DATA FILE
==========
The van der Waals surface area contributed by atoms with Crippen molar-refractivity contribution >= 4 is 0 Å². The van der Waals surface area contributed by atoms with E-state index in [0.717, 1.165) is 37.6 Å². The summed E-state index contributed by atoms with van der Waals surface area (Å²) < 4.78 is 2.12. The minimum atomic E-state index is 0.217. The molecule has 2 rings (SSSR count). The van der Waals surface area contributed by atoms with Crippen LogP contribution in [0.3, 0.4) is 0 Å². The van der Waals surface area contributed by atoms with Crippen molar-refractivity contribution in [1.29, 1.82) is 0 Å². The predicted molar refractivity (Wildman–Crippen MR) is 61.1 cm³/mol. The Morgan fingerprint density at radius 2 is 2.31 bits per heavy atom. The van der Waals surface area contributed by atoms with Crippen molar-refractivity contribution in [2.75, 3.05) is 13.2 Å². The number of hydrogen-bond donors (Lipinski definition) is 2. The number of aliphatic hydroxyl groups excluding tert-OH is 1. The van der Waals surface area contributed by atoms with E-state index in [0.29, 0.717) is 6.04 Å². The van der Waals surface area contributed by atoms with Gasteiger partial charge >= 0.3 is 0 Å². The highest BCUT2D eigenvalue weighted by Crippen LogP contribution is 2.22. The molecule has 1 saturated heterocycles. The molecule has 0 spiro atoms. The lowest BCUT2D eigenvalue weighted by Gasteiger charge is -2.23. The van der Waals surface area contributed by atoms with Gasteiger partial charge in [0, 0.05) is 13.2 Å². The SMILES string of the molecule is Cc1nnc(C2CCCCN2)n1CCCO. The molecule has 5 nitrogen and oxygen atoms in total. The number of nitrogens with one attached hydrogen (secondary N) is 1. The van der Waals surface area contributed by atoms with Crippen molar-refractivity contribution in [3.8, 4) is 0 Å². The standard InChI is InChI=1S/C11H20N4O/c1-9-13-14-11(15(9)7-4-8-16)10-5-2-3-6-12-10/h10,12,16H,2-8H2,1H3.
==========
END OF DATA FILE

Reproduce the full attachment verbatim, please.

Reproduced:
The van der Waals surface area contributed by atoms with Crippen molar-refractivity contribution >= 4 is 0 Å². The van der Waals surface area contributed by atoms with E-state index in [0.717, 1.165) is 37.6 Å². The summed E-state index contributed by atoms with van der Waals surface area (Å²) < 4.78 is 2.12. The minimum atomic E-state index is 0.217. The molecule has 2 rings (SSSR count). The van der Waals surface area contributed by atoms with Crippen LogP contribution in [0.3, 0.4) is 0 Å². The van der Waals surface area contributed by atoms with Crippen molar-refractivity contribution in [1.29, 1.82) is 0 Å². The predicted molar refractivity (Wildman–Crippen MR) is 61.1 cm³/mol. The Morgan fingerprint density at radius 2 is 2.31 bits per heavy atom. The van der Waals surface area contributed by atoms with Crippen molar-refractivity contribution in [2.75, 3.05) is 13.2 Å². The number of hydrogen-bond donors (Lipinski definition) is 2. The number of aliphatic hydroxyl groups excluding tert-OH is 1. The van der Waals surface area contributed by atoms with E-state index in [0.29, 0.717) is 6.04 Å². The van der Waals surface area contributed by atoms with Gasteiger partial charge >= 0.3 is 0 Å². The highest BCUT2D eigenvalue weighted by Crippen LogP contribution is 2.22. The molecule has 1 saturated heterocycles. The molecule has 0 spiro atoms. The lowest BCUT2D eigenvalue weighted by Gasteiger charge is -2.23. The van der Waals surface area contributed by atoms with Gasteiger partial charge in [0, 0.05) is 13.2 Å². The SMILES string of the molecule is Cc1nnc(C2CCCCN2)n1CCCO. The molecule has 5 nitrogen and oxygen atoms in total. The number of nitrogens with one attached hydrogen (secondary N) is 1. The van der Waals surface area contributed by atoms with Crippen molar-refractivity contribution in [3.8, 4) is 0 Å². The standard InChI is InChI=1S/C11H20N4O/c1-9-13-14-11(15(9)7-4-8-16)10-5-2-3-6-12-10/h10,12,16H,2-8H2,1H3.